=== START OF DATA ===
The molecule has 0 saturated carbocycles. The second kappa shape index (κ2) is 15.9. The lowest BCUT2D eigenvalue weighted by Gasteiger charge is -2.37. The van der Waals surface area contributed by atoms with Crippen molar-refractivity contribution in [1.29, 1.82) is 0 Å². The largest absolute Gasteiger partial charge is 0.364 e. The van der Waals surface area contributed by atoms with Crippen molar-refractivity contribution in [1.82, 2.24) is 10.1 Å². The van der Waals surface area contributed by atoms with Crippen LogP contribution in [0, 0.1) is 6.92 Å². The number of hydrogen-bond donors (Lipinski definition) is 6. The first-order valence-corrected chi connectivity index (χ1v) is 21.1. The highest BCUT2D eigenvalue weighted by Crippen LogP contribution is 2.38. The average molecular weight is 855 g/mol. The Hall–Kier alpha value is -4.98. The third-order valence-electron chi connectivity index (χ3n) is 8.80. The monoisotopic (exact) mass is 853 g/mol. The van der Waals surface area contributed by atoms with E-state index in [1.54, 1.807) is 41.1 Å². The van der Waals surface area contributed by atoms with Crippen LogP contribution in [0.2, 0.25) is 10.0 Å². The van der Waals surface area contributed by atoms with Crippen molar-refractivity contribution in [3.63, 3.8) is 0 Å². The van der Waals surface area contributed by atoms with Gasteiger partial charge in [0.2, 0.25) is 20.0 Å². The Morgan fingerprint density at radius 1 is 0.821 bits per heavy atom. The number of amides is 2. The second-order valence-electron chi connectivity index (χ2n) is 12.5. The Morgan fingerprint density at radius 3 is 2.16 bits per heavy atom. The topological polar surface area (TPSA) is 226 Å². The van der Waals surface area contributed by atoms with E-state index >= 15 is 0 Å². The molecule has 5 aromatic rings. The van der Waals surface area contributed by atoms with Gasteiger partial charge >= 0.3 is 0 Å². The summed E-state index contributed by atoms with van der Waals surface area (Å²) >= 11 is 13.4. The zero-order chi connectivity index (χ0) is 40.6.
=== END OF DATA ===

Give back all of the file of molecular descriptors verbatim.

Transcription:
The molecule has 0 saturated carbocycles. The second kappa shape index (κ2) is 15.9. The lowest BCUT2D eigenvalue weighted by Gasteiger charge is -2.37. The van der Waals surface area contributed by atoms with Crippen molar-refractivity contribution in [1.29, 1.82) is 0 Å². The largest absolute Gasteiger partial charge is 0.364 e. The van der Waals surface area contributed by atoms with Crippen molar-refractivity contribution in [1.82, 2.24) is 10.1 Å². The van der Waals surface area contributed by atoms with Crippen LogP contribution in [0, 0.1) is 6.92 Å². The number of hydrogen-bond donors (Lipinski definition) is 6. The first-order valence-corrected chi connectivity index (χ1v) is 21.1. The highest BCUT2D eigenvalue weighted by Crippen LogP contribution is 2.38. The average molecular weight is 855 g/mol. The Hall–Kier alpha value is -4.98. The third-order valence-electron chi connectivity index (χ3n) is 8.80. The monoisotopic (exact) mass is 853 g/mol. The van der Waals surface area contributed by atoms with E-state index in [1.54, 1.807) is 41.1 Å². The van der Waals surface area contributed by atoms with Crippen LogP contribution in [0.2, 0.25) is 10.0 Å². The van der Waals surface area contributed by atoms with Crippen molar-refractivity contribution in [3.63, 3.8) is 0 Å². The van der Waals surface area contributed by atoms with Gasteiger partial charge in [0.2, 0.25) is 20.0 Å². The Morgan fingerprint density at radius 1 is 0.821 bits per heavy atom. The number of amides is 2. The second-order valence-electron chi connectivity index (χ2n) is 12.5. The Morgan fingerprint density at radius 3 is 2.16 bits per heavy atom. The topological polar surface area (TPSA) is 226 Å². The van der Waals surface area contributed by atoms with E-state index >= 15 is 0 Å². The molecule has 5 aromatic rings. The van der Waals surface area contributed by atoms with Gasteiger partial charge >= 0.3 is 0 Å². The summed E-state index contributed by atoms with van der Waals surface area (Å²) >= 11 is 13.4. The zero-order chi connectivity index (χ0) is 40.6.